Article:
Are You Avy Savvy?

A new online learning tool is helping U.S. Ski & Snowboard members learn about avalanche safety. Here’s how you can get avy-savvy too—and why it’s a good idea even for East Coast skiers.

Five years ago, two young U.S. Ski Team athletes—Bryce Astle, 19, and Burke Mountain School graduate Ronnie Berlack, 20—died in an avalanche while freeskiing off-piste on a training trip to Austria. 

Now, a new program, funded by the U.S. Ski Team and the Bryce and Ronnie Athlete Snow Safety Foundation (BRASS), will help athletes on the U.S Ski Team and ski club racers be more avy-savvy.

The new online module from BRASS teaches athletes and coaches through a 90-minute program that integrates videos and presentations, and concludes with an online test about the basics of avalanche safety, snow science and the tenets of “Know Before You Go”—a one-hour program developed by the Utah Avalanche Center to help skiers recognize avalanche terrain.

The short course will be mandatory for all U.S. Ski & Snowboard members in early May, and though it’s currently only available to members, BRASS offers a free, open-to-the-public avalanche safety program designed to make skiers and riders aware of the dangers they could face in venturing into avalanche terrain.

Past instructors include Frank Carus, director of the Mt. Washington Avalanche Center at Tuckerman Ravine. Over the last three years, BRASS has funded American Institute for Avalanche Research and Education (AIARE) Level 1 certifications for more than 100 U.S. Ski Team athletes and coaches.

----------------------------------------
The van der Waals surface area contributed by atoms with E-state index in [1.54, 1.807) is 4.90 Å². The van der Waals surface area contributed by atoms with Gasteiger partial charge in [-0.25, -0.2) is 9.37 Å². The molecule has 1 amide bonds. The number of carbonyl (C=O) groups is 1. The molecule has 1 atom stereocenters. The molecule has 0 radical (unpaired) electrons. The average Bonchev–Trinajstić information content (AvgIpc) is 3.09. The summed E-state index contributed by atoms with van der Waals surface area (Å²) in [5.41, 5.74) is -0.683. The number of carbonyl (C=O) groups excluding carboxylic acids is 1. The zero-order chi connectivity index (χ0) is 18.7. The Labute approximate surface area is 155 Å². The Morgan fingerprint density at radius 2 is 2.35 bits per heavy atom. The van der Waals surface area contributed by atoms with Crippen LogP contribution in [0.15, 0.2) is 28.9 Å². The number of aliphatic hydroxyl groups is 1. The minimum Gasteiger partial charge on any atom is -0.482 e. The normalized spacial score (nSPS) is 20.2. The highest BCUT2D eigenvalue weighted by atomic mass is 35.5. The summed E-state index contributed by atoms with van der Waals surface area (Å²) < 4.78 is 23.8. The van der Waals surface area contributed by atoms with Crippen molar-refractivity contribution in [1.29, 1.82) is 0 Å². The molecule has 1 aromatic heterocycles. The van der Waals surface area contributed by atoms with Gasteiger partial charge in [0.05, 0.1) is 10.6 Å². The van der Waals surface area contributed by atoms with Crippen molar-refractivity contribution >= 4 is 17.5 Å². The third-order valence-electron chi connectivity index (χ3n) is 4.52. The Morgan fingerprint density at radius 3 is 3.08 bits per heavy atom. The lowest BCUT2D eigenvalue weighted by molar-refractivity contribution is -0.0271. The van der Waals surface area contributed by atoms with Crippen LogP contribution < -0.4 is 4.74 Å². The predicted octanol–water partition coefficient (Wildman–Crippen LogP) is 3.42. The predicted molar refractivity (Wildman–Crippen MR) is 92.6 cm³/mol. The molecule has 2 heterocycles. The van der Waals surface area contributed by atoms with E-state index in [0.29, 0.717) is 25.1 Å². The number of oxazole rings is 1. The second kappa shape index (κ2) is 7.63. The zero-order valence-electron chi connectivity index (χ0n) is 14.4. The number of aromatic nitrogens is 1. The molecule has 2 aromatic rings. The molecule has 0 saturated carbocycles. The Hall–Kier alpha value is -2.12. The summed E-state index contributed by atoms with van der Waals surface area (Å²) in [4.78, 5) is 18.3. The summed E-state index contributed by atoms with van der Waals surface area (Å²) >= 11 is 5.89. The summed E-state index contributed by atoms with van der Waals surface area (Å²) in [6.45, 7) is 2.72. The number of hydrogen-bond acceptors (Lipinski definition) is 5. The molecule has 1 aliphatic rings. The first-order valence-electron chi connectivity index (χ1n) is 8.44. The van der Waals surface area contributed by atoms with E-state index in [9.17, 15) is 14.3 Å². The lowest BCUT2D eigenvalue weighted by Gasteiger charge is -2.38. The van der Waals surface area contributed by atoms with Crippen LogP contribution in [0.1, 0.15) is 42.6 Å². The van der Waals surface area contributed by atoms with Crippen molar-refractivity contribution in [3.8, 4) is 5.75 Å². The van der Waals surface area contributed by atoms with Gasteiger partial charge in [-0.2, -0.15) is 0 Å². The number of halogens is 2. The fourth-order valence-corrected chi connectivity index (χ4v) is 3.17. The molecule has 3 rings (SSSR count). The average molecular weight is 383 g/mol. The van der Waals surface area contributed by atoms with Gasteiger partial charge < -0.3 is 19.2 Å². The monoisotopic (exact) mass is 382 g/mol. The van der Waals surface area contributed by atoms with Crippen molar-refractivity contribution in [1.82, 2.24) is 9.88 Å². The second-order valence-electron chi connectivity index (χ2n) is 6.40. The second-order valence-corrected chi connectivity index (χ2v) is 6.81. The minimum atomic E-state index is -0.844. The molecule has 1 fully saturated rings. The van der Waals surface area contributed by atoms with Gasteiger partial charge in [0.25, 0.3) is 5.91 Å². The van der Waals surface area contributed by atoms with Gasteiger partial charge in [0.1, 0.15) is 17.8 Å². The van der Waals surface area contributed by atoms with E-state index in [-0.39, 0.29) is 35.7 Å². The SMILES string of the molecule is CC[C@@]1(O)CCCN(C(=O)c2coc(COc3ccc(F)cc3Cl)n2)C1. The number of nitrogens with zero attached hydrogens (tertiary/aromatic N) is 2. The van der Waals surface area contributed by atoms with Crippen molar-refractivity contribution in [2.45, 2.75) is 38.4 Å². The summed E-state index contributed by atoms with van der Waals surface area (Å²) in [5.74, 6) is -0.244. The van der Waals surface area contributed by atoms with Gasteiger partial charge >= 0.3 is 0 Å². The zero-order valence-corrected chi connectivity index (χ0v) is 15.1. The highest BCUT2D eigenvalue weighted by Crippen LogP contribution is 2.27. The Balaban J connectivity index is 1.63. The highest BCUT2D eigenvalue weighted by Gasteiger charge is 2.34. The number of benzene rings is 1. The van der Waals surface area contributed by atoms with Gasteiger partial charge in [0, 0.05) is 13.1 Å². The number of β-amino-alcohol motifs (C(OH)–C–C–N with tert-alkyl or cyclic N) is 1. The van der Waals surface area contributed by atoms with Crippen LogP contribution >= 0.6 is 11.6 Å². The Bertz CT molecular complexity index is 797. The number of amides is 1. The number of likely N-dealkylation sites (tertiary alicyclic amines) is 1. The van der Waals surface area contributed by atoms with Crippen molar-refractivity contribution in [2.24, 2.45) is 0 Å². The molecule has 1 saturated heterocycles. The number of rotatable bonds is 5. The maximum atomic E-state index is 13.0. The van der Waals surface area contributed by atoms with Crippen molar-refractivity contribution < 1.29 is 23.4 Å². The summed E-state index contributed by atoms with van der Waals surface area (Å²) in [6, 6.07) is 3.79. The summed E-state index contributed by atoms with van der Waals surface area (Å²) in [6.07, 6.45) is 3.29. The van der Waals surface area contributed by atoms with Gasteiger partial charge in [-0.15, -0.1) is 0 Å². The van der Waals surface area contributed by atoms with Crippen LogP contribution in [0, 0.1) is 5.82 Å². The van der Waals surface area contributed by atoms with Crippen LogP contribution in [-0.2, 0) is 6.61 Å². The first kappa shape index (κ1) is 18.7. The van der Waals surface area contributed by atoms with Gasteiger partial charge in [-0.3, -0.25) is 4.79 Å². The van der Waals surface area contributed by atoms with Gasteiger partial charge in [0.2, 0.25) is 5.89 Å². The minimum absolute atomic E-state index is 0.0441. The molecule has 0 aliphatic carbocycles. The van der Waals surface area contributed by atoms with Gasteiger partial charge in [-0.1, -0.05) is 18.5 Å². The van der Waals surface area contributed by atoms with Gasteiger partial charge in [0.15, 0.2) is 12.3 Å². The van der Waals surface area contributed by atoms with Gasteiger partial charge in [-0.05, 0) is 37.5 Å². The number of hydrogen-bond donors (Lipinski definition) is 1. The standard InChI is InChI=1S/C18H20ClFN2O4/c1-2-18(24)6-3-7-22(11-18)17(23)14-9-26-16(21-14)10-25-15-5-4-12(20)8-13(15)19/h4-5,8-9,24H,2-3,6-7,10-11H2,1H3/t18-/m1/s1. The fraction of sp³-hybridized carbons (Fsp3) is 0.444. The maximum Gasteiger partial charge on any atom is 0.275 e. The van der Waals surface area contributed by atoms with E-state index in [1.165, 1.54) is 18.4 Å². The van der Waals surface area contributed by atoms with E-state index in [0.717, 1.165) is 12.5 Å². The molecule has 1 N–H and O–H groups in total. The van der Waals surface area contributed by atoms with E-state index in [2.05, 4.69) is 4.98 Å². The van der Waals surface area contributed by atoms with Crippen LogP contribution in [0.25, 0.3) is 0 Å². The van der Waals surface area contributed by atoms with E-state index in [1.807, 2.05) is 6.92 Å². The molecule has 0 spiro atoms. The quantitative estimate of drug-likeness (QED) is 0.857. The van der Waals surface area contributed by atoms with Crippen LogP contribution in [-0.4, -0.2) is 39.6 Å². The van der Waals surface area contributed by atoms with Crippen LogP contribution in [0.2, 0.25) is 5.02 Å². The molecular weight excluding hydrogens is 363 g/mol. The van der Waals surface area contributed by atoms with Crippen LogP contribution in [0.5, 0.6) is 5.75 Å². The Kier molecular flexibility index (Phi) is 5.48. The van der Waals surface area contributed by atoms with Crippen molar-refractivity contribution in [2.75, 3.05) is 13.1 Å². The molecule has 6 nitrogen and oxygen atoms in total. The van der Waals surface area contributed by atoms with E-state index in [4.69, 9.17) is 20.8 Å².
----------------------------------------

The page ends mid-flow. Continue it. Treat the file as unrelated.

Though avalanche terrain is less common in the Northeast, it does exist. Just last April, an experienced skier was killed in a fatal slide near Tuckerman Ravine. And, in March 2018, Aaron Rice, who was featured in the film “2.5 Million” for skiing 2.5 million vertical feet in a year in 2016, had a close call with some friends in Smugglers’ Notch. They triggered a slide with a two-foot crown that ran for 1,300 vertical feet to cross Route 108. All involved were unscathed, but shaken.

Thanks to multi-resort season passes like the Ikon and Epic passes, it’s easier than ever for Eastern skiers to have access to avalanche terrain out West. Whether you plan to ski in New Hampshire, the Rockies, the Alps or right here in Smugglers’ Notch, taking an AIARE course is the best way to start your journey towards staying safe. It’s money well-spent.

AIARE Level 1 Classes in Vermont:

Feb. 6-9 | Smugglers’ Notch, Vt.: Evening classes at Onion River Outdoors in Montpelier followed by two full days of field time in Smugglers’ Notch. | Feb. 8-10, Smugglers’ Notch, Vt.: AIARE Avalanche Level I course is offered with class time at Petra Cliffs Climbing and Mountaineering School. | Feb. 24-27, Feb 28-March 1 | Lyndon, Vt. Northern Vermont University hosts classes at their Lyndon campus and at Burke Mountain.

Featured Photo: Partner rescue, trip planning and decision making in the backcountry are all skills you can gain in a three-day AIARE 1 Avalanche course. This winter, take one in Vermont.

Abagael Giles

Abagael Giles is the Assistant Editor at Vermont Ski + Ride Magazine. She loves free-heel skiing and exploring her home state of Vermont–one ridgetop at a time. Find her on Twitter at @AbagaelGiles.

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